The results of the study of fabrication of silver nanoparticles on cotton cloth (CD, CSH, CSO & CSM) and perspiration pad (PD, PSH, PSO & PSM) samples by dipping and sonication methods are shown in Table 1. From Table 1, it is apparent that the sonication method of fabrication results in double the amount of coating obtained from dipping method for 60 min. Hence, sonication method was adopted for fabrication of samples in increased time intervals. Comparing the results obtained from sonication method at three different time intervals showed that the amount of coating onto the samples was more in 90 min (5 mg) than in the other two time intervals. There is no much difference observed in the amount of coating obtained for 60 min and 30 min. Thus, the sonication method results in appreciable quantity of coating compared to dipping method onto both the cotton cloth and perspiration pad samples. Sonication results in higher dispersion of the particles and hence more diffusion onto the substrate is feasible. This may be the reason why sonication affords enhanced results compared to the conventional method of fabrication, namely, dipping. The nature of the textile material is also a contributing factor. Perspiration pads absorb more than cotton cloth and hence the greater deposition of nanosilver onto the perspiration pads.
The fabricated cotton cloth and perspiration pad samples were tested for their antibacterial activity against Corynebacterium sp. (NCIM 2640) according to AATCC 147 standards using agar well diffusion method. After the incubation time, a clear zone of inhibition was observed against the tested organism by the samples (Table 2 and Figure 5). According to AATCC 147 interpretation, the presence of zone of inhibition indicates that the antibacterial is leaching into the agar. Also, it is required that no growth of bacteria be noted under or above the test samples studied.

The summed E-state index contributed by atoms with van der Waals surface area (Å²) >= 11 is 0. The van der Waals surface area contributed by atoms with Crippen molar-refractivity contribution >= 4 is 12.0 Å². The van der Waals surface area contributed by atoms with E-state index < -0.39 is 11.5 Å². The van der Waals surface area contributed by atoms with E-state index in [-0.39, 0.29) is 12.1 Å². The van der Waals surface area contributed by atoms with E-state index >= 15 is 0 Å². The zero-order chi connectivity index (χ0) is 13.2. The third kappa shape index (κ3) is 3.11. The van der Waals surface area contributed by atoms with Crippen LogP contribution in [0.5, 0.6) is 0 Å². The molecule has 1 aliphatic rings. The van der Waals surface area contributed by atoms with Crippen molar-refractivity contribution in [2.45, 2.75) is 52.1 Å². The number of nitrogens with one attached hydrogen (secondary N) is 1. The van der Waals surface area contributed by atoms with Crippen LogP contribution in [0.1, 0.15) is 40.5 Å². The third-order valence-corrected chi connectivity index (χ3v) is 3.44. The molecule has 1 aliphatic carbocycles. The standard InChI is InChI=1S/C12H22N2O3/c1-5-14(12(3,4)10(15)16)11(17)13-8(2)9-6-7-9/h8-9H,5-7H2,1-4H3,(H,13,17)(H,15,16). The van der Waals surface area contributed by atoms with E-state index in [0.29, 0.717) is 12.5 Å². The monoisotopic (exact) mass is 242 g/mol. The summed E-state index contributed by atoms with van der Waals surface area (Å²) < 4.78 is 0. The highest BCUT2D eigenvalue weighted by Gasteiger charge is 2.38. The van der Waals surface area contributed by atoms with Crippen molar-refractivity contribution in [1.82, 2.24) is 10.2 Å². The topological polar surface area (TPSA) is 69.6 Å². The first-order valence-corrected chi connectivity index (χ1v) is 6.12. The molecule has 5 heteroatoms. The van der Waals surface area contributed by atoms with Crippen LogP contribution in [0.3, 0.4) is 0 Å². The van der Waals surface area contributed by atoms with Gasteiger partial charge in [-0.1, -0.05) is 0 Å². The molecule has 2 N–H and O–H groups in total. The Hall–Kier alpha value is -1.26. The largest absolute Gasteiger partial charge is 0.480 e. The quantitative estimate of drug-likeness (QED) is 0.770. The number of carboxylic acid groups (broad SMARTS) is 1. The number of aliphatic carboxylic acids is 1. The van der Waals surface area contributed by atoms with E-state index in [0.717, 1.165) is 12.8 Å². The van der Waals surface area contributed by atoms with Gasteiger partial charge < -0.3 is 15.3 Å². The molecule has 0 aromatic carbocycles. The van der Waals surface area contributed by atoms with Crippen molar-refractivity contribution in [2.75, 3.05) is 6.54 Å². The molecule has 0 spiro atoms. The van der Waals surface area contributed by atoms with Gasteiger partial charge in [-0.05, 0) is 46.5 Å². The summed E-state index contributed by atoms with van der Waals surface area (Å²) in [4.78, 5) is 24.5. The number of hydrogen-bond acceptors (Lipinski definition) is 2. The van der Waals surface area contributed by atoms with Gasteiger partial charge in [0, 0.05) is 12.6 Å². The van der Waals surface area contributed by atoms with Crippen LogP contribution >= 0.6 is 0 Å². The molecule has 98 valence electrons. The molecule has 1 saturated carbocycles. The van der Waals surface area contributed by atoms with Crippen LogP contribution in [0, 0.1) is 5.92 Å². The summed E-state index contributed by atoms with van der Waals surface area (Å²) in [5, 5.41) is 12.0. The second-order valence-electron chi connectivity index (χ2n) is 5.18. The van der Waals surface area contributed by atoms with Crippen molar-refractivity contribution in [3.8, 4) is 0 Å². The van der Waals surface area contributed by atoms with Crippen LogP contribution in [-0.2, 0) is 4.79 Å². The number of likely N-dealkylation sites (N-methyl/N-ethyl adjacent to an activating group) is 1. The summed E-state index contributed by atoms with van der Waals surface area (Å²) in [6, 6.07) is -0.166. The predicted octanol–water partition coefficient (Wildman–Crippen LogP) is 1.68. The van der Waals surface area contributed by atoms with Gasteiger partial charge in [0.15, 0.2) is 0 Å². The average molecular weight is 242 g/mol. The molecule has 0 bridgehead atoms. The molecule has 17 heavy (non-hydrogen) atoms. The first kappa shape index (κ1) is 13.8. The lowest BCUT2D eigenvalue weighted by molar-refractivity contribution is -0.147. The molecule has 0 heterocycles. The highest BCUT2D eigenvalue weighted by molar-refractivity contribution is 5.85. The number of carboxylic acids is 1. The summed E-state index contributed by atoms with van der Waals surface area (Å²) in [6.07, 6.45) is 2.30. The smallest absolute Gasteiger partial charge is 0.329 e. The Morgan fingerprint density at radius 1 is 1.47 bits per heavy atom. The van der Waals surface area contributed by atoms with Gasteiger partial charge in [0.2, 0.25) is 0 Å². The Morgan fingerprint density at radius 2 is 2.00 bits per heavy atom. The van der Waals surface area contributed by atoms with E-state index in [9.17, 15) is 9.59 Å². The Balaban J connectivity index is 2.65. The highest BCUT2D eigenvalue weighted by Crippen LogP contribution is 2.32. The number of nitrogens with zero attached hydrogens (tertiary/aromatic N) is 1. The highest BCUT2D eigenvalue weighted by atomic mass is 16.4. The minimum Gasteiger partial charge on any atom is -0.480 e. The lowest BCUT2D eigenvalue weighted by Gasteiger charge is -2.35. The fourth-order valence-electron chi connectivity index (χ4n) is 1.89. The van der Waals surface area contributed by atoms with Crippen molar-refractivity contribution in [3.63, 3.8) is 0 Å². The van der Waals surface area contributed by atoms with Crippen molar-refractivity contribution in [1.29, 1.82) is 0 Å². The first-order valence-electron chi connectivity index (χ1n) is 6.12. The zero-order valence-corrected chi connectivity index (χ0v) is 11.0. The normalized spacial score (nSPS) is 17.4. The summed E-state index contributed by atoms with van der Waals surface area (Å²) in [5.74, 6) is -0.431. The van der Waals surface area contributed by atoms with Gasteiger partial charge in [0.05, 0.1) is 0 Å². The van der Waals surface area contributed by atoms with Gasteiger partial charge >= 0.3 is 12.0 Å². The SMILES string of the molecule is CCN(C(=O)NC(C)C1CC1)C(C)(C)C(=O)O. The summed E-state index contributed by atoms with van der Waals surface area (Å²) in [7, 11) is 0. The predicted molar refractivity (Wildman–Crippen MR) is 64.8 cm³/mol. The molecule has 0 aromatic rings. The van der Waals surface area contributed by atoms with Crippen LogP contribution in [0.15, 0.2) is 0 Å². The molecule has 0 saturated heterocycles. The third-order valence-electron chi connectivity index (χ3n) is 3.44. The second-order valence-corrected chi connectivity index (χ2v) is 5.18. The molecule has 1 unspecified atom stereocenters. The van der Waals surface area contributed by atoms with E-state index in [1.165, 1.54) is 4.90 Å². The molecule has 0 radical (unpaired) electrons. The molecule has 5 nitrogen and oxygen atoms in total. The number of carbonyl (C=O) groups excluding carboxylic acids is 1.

The results of the present study revealed that no growth of bacteria was noted under and above the test samples indicating the success of the study. The zone of inhibition was comparatively more for the perspiration pad samples than cotton cloth samples. The pronounced effect noted in the case of perspiration pad samples may be due to the greater amount of silver nanoparticles being coated than in cotton cloth.
The zone of inhibition values for the fabricated perspiration pad and cotton cloth samples at time intervals of 60 min and 90 min was same. This implies that the amount of silver nanoparticles coated onto the chosen fabrics plays a vital role in the antibacterial activity. There was no bacterial growth on the upper and lower surfaces of the cotton cloth and perspiration pad samples which were fabricated by means of sonication for 90 min and 60 min, respectively. The zone of inhibition values and clear surfaces of the samples revealed that the nanosilver fabricated at a higher time interval exhibited more resistance against sweat bacteria. The nanosilver synthesized using aqueous extract of Amaranthus dubius possesses excellent antibacterial efficacy compared to the reported literature  using the same plant extract alone.
The silver nanoparticles were synthesized using the aqueous extract of Amaranthus dubius by two different methods at three different time intervals and characterized. The particle size distribution analyzer confirmed the size of the nanosilver to be 179 nm. The zeta potential of synthesized AgNPs revealed its high degree of stability. Antibacterial study of the synthesized silver nanoparticles fabricated on the cotton cloth and perspiration pad samples shows high resistance towards sweat bacteria. Hence, this green synthesis of nanoparticles seems to be a promising and effective antibacterial agent and it can be applied in textiles, medical devices, and pharmaceutics.
The authors are sincerely thankful to the Avinashilingam Institute for Home Science and Higher Education for Women, Coimbatore, Tamil Nadu, for providing research facilities and to Karunya University for recording Zeta sizer. The assistance of the KMCH College of Pharmacy in antibacterial studies is kindly acknowledged.